Revisiting Beeminder, January 2017 #amwriting @ScrivenerApp

My Beeminder Goals

I’ve expanded my use of http://beeminder.com quite a bit.


Beeminder has undergone a few changes in the past year—they’ve cut back on their free options (though it’s still usable free—just not as generously as in the past.) As a result, I’ve started a $4/month subscription. It’s worth it to me, just to be able to run more than three goals at once.

As you can see above, I’ve actually got seven Beeminder goals active. I’ve stated previously that I know I can’t handle more than three or four—what’s changed?

First, I’ve gotten myself a Bluetooth blood pressure monitor (Withings) as well as a WiFi-connected scale (also Withings). With these in place, a lot of data entry has gone poof. Instead, I can look at the tracking in Beeminder and say, “Oh, [Deity of choice], have mercy! WTF caused THAT spike?” and do something about it, without doing anything more than actually taking the readings. As long as all I have to do to get data into Beeminder is take readings, wear my fitness tracker, and work on my Mac (RescueTime), I’m good.

In fact, all is good except my word count. Lately my word count, to use the old Saturday Night Live line, “really bites the big one.”

I can’t get my word count into Beeminder directly. Scrivener remains stubbornly unconnected to things like IFTTT and Zapier. While I can track the amount of time I use Scrivener in RescueTime, I consider it highly unlikely that anything more sophisticated than tweeting word count automatically will appear in Scrivener 3.0. (Prove me wrong, Keith! Please!) Still, tracking word count in Beeminder is pretty hopeless if I have to have the discipline to do data entry every. Single. Freaking. Day. Even if Beeminder reminds me. Pleads with me. Flat-out nags me…

BUT—I’ve realised that I’ve stopped tracking only activities directly related to writing (Scrivener use, iThoughts use, Wikipedia (maybe), Evernote in my Writing notebook (maybe)). I started broadening what I had RescueTime consider “writing” back in October when I started the publishing push for The Bully Trap. That information is valuable, but it’s not writing time.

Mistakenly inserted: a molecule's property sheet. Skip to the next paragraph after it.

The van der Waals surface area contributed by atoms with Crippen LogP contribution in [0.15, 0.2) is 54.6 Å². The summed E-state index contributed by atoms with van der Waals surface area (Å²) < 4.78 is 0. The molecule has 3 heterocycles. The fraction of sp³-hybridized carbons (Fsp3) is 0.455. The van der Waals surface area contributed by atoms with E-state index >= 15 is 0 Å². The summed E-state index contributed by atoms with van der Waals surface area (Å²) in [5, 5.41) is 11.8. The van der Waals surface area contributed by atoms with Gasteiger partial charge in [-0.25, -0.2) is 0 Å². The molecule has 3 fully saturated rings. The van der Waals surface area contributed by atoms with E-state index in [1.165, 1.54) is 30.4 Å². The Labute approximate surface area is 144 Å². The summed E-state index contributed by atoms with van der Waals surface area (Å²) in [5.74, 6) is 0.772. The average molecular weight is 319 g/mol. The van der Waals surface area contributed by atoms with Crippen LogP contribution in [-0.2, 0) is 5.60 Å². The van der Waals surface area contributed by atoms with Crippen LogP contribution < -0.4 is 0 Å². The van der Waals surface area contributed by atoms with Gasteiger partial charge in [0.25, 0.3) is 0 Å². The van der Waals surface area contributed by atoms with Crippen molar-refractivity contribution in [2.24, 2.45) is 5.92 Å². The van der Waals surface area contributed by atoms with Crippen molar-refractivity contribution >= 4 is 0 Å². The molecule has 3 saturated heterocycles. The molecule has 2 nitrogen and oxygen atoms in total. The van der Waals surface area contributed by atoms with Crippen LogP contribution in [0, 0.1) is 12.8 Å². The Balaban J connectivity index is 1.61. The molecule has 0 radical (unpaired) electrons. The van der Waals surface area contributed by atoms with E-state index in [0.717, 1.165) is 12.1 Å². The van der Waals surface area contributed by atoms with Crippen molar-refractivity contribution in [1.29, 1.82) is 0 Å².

So I’m splitting “writing” into two goals—“Writing” and “Business_Hours”. Business hours will retain a goal of 22 hours per week. Writing hours will cut back drastically to 3.5 hours per week (included in the business hours goal) to make it easier to get started again. If it looks like I might derail, I’ll scale back the writing hours goal further, until I can succeed—and then start increasing it again. As I do this, I’ll adjust the activities (websites, apps, etc.) which are allocated to each category—on a daily basis at first, until they’re mostly right again.

I have to fight off feeling discouraged. It feels like starting over again—but it’s not. It’s cleaning up my act.

Besides, I have some True Fans out there. I have to keep on keeping on—for them. I’ve promised.

A Word in Praise of T-Mobile #amwriting @TMobile

T-Mobile
What T-Mobile has to do with writing:

I write in coffee shops. A lot. While I usually choose Starbucks and its excellent WiFi, at least weekly I go to a shop with unreliable or non-existent WiFi. Without WiFi, RescueTime isn’t tracking me and keeping me honest. So, yes, a reliable mobile data connection is important while I’m writing.

I switched to T-Mobile from Verizon, primarily for lower cost and better international service. It’s delivered on the cost and the international, but I’ve also been pleasantly surprised by the following:

  • T-Mobile has service in Los Angeles’ subway line. AT&T does not.
  • T-Mobile’s loyalty program, T-Mobile Tuesdays, has made my life materially better with free and extremely low cost promotions, like a free Frosty at Wendy’s or $2 movie tickets. Verizon’s loyalty points program offered “auctions” I could never win, or “discounts” on luxury goods that were more cheaply available elsewhere even after the discount. So from free Frosties to $2 3D IMAX tickets for “Rogue One”, I have gotten more in four months with T-Mobile than I got from Verizon in two years.
  • T-Mobile has better service at my home than Verizon.
  • T-Mobile has better service in the Los Angeles canyons, places in which cellular reception is notoriously spotty for excellent geographic reasons.

When my son and I got home from “Rogue One” last night—an expedition we could not have afforded without T-Mobile Tuesday—I shouted “T-Mobile rocks!” I estimate I get 10-20% of my bill back in Tuesday promotions every month.

Sorry, Verizon. You’ve lost me forever.

Shame and Blame in the Indie Writer Community #amwriting

Arrows of Blame

Arrows of Blame point in all directions. (Image courtesy of renjith krishnan at http://FreeDigitalPhotos.net)

I made my first Tweet on my book author Twitter account. As a result, I was served up some “Who to follow” suggestions. One was an indie writers’ group-blog Twitter feed. I followed it—why not?